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Jealousy
 

Jealous Partner Tips: "Help! My mate feels threatened by my best friend!"
By Susie and Otto Collins

If you've ever been in a situation where your partner is jealous, you probably know how much stress and strain jealousy can be put on a relationship.

Jealousy is uncomfortable and destructive for the person feeling it.  But it's also difficult and upsetting for the partner of the jealous person.

If your partner has is jealous, you might feel wrongly accused or mistrusted. It may seem to you that you have to account for your time away from your mate as if you've committed some kind of a betrayal-- although you know that you haven't.

It could even feel like no matter what you say or do, your partner won't or can't believe you.

This is frustrating! And this whole dynamic of jealousy, mistrust and resentment can create serious distance between you and your mate.

Jessie and Bob have been close friends since elementary school. They've fallen in and out of contact with one another over the years, but particularly since college, the two have relied on one another for for support and advice.

Even though they are both heterosexual, their friendship has never been more than that and they are each happy with this.

Jessie's fiance Rick, however, isn't happy about Jessie and Bob's friendship. He feels like now that he and Jessie are getting married, it's about time for her to radically alter her friendship with Rick.

Bob sees Rick and this so-called "friendship" as a definite threat to his relationship with Jessie.

Needless to say, Jessie and Bob's relationship is becoming more and more strained. Their wedding planning has been put on hold as they each try to figure out a way to resolve this tricky situation.

Communicate Openly and Honestly.
When you are with a jealous partner, it is essential that the two of you develop open and honest communication skills.

There's nothing like misspoken or unclear talk to
set off an argument or insinuate something that is just not accurate.

As sure as you are that your mate has no reason to worry and nothing to be jealous of, make sure you are being transparent and that you speak and act with integrity.

Become aware of how you are communicating and, for a moment, step back and ask yourself if what you are saying could potentially be misunderstood.

When Jessie stops and thinks about the ways that she talks about Rick to her fiance Bob, she can begin to understand why Bob might feel threatened.

Jessie has a lot of respect for Rick and knows how far he's come in his life, overcoming obstacles. She realizes how her sense of respect and pride in her friend's accomplishments might sound suspicious to Bob.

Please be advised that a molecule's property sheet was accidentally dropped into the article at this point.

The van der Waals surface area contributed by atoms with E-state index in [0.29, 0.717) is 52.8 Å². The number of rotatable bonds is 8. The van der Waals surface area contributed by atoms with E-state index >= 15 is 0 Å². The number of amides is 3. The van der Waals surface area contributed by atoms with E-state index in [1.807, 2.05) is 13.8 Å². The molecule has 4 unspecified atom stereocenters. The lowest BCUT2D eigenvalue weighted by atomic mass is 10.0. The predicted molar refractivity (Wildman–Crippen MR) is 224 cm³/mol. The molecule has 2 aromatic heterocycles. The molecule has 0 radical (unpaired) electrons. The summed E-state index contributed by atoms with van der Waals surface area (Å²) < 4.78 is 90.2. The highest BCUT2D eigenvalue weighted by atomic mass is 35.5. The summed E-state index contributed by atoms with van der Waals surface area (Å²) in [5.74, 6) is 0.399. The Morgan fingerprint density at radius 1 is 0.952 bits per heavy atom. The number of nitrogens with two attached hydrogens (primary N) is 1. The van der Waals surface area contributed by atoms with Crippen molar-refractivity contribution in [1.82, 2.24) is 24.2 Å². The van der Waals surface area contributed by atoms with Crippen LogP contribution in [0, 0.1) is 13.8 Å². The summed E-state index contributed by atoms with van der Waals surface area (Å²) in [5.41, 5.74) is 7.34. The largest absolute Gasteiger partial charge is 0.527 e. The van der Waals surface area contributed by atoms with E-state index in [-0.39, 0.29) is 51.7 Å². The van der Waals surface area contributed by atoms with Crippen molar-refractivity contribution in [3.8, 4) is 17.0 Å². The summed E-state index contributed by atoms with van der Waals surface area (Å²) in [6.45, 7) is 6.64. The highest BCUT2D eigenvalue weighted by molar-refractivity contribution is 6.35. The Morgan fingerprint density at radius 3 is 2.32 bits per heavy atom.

Jessie also realizes that she doesn't offer Bob the same level of verbalized respect. She loves Bob deeply and, yes, she does respect him. At the same time, she knows that she doesn't always express her pride about him to him.

Especially if your partner is jealous of a friend of
yours, it might be helpful for you to take a closer look at how you treat these two special people in your life.

How can you genuinely show your mate that you choose him or her as your partner in this romantic, intimate love relationship? Maybe it's time to say those things that you believe he or she already knows.

Listen and Stay Open.
Jessie decides that she would like to start moving forward planning her wedding with Bob. She doesn't want to lose him and she doesn't think she should have to choose between her friendship with Rick and marrying Bob either.

She asks Bob to sit down with her to talk about the growing disconnection between them as well as their future together. Jessie promises Bob that she'll listen to how he's feeling and stay open to what he has to say.

She also requests that Bob then listen to her and really try to understand about this friendship she has with Rick.

When you communicate with your partner about his or her jealous feelings, you might not listen as closely because you may believe you already know what your mate's going to say.

It is vital that you listen-- even if you don't agree
with what you're hearing. There will be time for you to clarify and clear up inaccuracies.

When you begin a conversation already closed down, it's really not communication at all.

As you listen to your partner talk about his or her
jealous feelings, try to tune in to the needs and emotions he or she might have, rather than the stories that are being told that may or may not be true for you.

When you address what's been communicated, focus mainly on the feelings and needs-- this includes your needs too.

Be sure you are clear about what you want and how you'd like future situations to be handled. This might require that you and your partner make agreements about issues that tend to trigger jealousy in him or her.

This might also require you to set boundaries.

As difficult as jealousy can be to handle, believe it or not, you and your mate can actually come through this more closely connected than before.
You can learn how to communicate with one another in a more honest and open way which will carry over into other areas of your relationship.

 

 

 

 

 

 




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